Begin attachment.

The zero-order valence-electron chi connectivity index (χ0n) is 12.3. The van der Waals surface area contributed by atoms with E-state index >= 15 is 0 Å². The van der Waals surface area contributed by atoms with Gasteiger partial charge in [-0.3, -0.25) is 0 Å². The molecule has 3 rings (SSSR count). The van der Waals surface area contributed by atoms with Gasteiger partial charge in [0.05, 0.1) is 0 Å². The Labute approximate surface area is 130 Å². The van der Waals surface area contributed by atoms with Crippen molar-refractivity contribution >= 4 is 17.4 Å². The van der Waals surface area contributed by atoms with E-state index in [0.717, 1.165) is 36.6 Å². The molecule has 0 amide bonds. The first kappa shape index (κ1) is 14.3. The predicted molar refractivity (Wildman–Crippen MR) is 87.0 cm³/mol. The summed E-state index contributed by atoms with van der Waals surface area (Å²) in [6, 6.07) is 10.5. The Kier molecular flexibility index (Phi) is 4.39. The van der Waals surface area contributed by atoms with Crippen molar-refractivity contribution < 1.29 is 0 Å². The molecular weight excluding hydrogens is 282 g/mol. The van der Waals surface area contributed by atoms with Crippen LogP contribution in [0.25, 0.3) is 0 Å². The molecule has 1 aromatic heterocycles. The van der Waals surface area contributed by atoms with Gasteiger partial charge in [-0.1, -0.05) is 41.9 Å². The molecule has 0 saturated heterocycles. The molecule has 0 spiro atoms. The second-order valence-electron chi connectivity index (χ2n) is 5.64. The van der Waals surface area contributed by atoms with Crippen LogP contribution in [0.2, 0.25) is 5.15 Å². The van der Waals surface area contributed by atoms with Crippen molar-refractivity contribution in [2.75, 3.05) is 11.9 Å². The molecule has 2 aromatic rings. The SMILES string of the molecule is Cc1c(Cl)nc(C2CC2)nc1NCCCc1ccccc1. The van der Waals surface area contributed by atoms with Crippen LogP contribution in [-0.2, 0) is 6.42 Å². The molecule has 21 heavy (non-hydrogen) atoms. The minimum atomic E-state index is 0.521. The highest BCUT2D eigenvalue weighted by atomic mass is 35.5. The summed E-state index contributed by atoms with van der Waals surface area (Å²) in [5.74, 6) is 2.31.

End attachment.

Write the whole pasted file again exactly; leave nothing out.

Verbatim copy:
The zero-order valence-electron chi connectivity index (χ0n) is 12.3. The van der Waals surface area contributed by atoms with E-state index >= 15 is 0 Å². The van der Waals surface area contributed by atoms with Gasteiger partial charge in [-0.3, -0.25) is 0 Å². The molecule has 3 rings (SSSR count). The van der Waals surface area contributed by atoms with Gasteiger partial charge in [0.05, 0.1) is 0 Å². The Labute approximate surface area is 130 Å². The van der Waals surface area contributed by atoms with Crippen molar-refractivity contribution >= 4 is 17.4 Å². The van der Waals surface area contributed by atoms with E-state index in [0.717, 1.165) is 36.6 Å². The molecule has 0 amide bonds. The first kappa shape index (κ1) is 14.3. The predicted molar refractivity (Wildman–Crippen MR) is 87.0 cm³/mol. The summed E-state index contributed by atoms with van der Waals surface area (Å²) in [6, 6.07) is 10.5. The Kier molecular flexibility index (Phi) is 4.39. The van der Waals surface area contributed by atoms with Crippen molar-refractivity contribution < 1.29 is 0 Å². The molecular weight excluding hydrogens is 282 g/mol. The van der Waals surface area contributed by atoms with Crippen LogP contribution in [0.25, 0.3) is 0 Å². The molecule has 1 aromatic heterocycles. The van der Waals surface area contributed by atoms with Gasteiger partial charge in [-0.1, -0.05) is 41.9 Å². The molecule has 0 saturated heterocycles. The molecule has 0 spiro atoms. The second-order valence-electron chi connectivity index (χ2n) is 5.64. The van der Waals surface area contributed by atoms with Crippen LogP contribution in [0.2, 0.25) is 5.15 Å². The van der Waals surface area contributed by atoms with Crippen molar-refractivity contribution in [2.75, 3.05) is 11.9 Å². The molecule has 2 aromatic rings. The SMILES string of the molecule is Cc1c(Cl)nc(C2CC2)nc1NCCCc1ccccc1. The van der Waals surface area contributed by atoms with Crippen LogP contribution in [-0.2, 0) is 6.42 Å². The molecule has 21 heavy (non-hydrogen) atoms. The minimum atomic E-state index is 0.521. The highest BCUT2D eigenvalue weighted by atomic mass is 35.5. The summed E-state index contributed by atoms with van der Waals surface area (Å²) in [5.74, 6) is 2.31.